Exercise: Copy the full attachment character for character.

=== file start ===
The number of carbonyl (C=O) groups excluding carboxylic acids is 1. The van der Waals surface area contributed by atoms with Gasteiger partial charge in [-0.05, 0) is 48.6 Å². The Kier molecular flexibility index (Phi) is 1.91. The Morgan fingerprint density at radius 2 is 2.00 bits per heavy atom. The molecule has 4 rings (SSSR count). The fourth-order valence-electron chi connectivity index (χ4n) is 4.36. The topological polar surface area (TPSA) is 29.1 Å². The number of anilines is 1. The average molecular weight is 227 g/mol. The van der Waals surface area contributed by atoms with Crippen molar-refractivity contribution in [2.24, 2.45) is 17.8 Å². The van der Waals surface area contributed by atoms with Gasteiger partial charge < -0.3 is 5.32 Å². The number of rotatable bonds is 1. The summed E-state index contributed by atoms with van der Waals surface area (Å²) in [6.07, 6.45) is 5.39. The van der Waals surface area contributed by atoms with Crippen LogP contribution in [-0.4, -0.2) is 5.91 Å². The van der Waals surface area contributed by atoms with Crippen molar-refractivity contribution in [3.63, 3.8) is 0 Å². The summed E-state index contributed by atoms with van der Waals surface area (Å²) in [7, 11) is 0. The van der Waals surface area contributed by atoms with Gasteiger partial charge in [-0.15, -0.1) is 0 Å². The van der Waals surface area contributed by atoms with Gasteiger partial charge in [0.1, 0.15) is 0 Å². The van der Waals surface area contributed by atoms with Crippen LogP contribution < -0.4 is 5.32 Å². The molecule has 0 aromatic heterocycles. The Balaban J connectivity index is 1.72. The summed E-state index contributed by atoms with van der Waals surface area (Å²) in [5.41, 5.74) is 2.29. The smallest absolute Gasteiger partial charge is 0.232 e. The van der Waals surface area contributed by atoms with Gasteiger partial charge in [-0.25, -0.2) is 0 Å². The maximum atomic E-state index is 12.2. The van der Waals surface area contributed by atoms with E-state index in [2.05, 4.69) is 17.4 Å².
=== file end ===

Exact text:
The number of carbonyl (C=O) groups excluding carboxylic acids is 1. The van der Waals surface area contributed by atoms with Gasteiger partial charge in [-0.05, 0) is 48.6 Å². The Kier molecular flexibility index (Phi) is 1.91. The Morgan fingerprint density at radius 2 is 2.00 bits per heavy atom. The molecule has 4 rings (SSSR count). The fourth-order valence-electron chi connectivity index (χ4n) is 4.36. The topological polar surface area (TPSA) is 29.1 Å². The number of anilines is 1. The average molecular weight is 227 g/mol. The van der Waals surface area contributed by atoms with Crippen molar-refractivity contribution in [2.24, 2.45) is 17.8 Å². The van der Waals surface area contributed by atoms with Gasteiger partial charge < -0.3 is 5.32 Å². The number of rotatable bonds is 1. The summed E-state index contributed by atoms with van der Waals surface area (Å²) in [6.07, 6.45) is 5.39. The van der Waals surface area contributed by atoms with Crippen LogP contribution in [-0.4, -0.2) is 5.91 Å². The van der Waals surface area contributed by atoms with Crippen molar-refractivity contribution in [3.63, 3.8) is 0 Å². The summed E-state index contributed by atoms with van der Waals surface area (Å²) in [7, 11) is 0. The van der Waals surface area contributed by atoms with Gasteiger partial charge in [-0.15, -0.1) is 0 Å². The van der Waals surface area contributed by atoms with Gasteiger partial charge in [0.1, 0.15) is 0 Å². The van der Waals surface area contributed by atoms with Crippen LogP contribution < -0.4 is 5.32 Å². The molecule has 0 aromatic heterocycles. The Balaban J connectivity index is 1.72. The summed E-state index contributed by atoms with van der Waals surface area (Å²) in [5.41, 5.74) is 2.29. The smallest absolute Gasteiger partial charge is 0.232 e. The van der Waals surface area contributed by atoms with Gasteiger partial charge in [-0.25, -0.2) is 0 Å². The maximum atomic E-state index is 12.2. The van der Waals surface area contributed by atoms with E-state index in [2.05, 4.69) is 17.4 Å².